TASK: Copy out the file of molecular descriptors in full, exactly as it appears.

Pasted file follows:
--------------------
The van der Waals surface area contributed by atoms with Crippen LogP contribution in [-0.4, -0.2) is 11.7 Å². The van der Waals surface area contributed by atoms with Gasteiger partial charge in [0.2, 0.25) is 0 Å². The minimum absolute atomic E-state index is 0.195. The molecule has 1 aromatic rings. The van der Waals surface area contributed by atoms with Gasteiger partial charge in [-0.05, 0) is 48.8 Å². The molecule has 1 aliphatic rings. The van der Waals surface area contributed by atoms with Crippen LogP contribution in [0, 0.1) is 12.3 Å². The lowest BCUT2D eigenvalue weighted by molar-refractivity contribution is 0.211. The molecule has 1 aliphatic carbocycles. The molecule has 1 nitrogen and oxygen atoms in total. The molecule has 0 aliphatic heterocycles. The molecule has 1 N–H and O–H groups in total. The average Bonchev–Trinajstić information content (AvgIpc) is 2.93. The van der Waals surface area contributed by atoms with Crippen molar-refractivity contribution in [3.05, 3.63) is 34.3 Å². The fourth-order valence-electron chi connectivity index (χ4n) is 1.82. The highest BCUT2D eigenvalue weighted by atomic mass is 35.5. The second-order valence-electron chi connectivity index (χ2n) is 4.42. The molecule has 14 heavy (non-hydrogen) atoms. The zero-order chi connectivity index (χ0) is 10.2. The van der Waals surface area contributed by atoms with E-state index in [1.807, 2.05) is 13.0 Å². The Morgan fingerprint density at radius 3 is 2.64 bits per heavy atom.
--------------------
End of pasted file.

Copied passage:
The van der Waals surface area contributed by atoms with Crippen LogP contribution in [-0.4, -0.2) is 11.7 Å². The van der Waals surface area contributed by atoms with Gasteiger partial charge in [0.2, 0.25) is 0 Å². The minimum absolute atomic E-state index is 0.195. The molecule has 1 aromatic rings. The van der Waals surface area contributed by atoms with Gasteiger partial charge in [-0.05, 0) is 48.8 Å². The molecule has 1 aliphatic rings. The van der Waals surface area contributed by atoms with Crippen LogP contribution in [0, 0.1) is 12.3 Å². The lowest BCUT2D eigenvalue weighted by molar-refractivity contribution is 0.211. The molecule has 1 aliphatic carbocycles. The molecule has 1 nitrogen and oxygen atoms in total. The molecule has 0 aliphatic heterocycles. The molecule has 1 N–H and O–H groups in total. The average Bonchev–Trinajstić information content (AvgIpc) is 2.93. The van der Waals surface area contributed by atoms with Crippen molar-refractivity contribution in [3.05, 3.63) is 34.3 Å². The fourth-order valence-electron chi connectivity index (χ4n) is 1.82. The highest BCUT2D eigenvalue weighted by atomic mass is 35.5. The second-order valence-electron chi connectivity index (χ2n) is 4.42. The molecule has 14 heavy (non-hydrogen) atoms. The zero-order chi connectivity index (χ0) is 10.2. The van der Waals surface area contributed by atoms with E-state index in [1.807, 2.05) is 13.0 Å². The Morgan fingerprint density at radius 3 is 2.64 bits per heavy atom.